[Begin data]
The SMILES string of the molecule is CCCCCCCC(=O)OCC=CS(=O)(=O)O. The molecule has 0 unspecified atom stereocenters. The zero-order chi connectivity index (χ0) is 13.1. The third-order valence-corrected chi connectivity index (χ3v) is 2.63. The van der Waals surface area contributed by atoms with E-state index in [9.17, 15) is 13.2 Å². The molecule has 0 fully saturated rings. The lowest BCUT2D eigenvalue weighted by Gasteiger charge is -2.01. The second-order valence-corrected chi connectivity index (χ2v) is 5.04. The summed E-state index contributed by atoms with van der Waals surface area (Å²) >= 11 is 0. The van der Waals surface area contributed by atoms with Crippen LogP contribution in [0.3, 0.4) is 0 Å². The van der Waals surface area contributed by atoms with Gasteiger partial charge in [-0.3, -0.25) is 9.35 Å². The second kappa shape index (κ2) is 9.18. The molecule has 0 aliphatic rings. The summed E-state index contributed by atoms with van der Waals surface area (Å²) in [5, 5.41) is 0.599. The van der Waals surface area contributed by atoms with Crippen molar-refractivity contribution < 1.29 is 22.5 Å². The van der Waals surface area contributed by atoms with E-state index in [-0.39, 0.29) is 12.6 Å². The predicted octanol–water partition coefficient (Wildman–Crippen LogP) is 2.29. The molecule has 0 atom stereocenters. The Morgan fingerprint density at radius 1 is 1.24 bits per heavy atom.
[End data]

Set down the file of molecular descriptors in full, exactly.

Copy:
The SMILES string of the molecule is CCCCCCCC(=O)OCC=CS(=O)(=O)O. The molecule has 0 unspecified atom stereocenters. The zero-order chi connectivity index (χ0) is 13.1. The third-order valence-corrected chi connectivity index (χ3v) is 2.63. The van der Waals surface area contributed by atoms with E-state index in [9.17, 15) is 13.2 Å². The molecule has 0 fully saturated rings. The lowest BCUT2D eigenvalue weighted by Gasteiger charge is -2.01. The second-order valence-corrected chi connectivity index (χ2v) is 5.04. The summed E-state index contributed by atoms with van der Waals surface area (Å²) >= 11 is 0. The van der Waals surface area contributed by atoms with Crippen LogP contribution in [0.3, 0.4) is 0 Å². The van der Waals surface area contributed by atoms with Gasteiger partial charge in [-0.3, -0.25) is 9.35 Å². The second kappa shape index (κ2) is 9.18. The molecule has 0 aliphatic rings. The summed E-state index contributed by atoms with van der Waals surface area (Å²) in [5, 5.41) is 0.599. The van der Waals surface area contributed by atoms with Crippen molar-refractivity contribution < 1.29 is 22.5 Å². The van der Waals surface area contributed by atoms with E-state index in [-0.39, 0.29) is 12.6 Å². The predicted octanol–water partition coefficient (Wildman–Crippen LogP) is 2.29. The molecule has 0 atom stereocenters. The Morgan fingerprint density at radius 1 is 1.24 bits per heavy atom.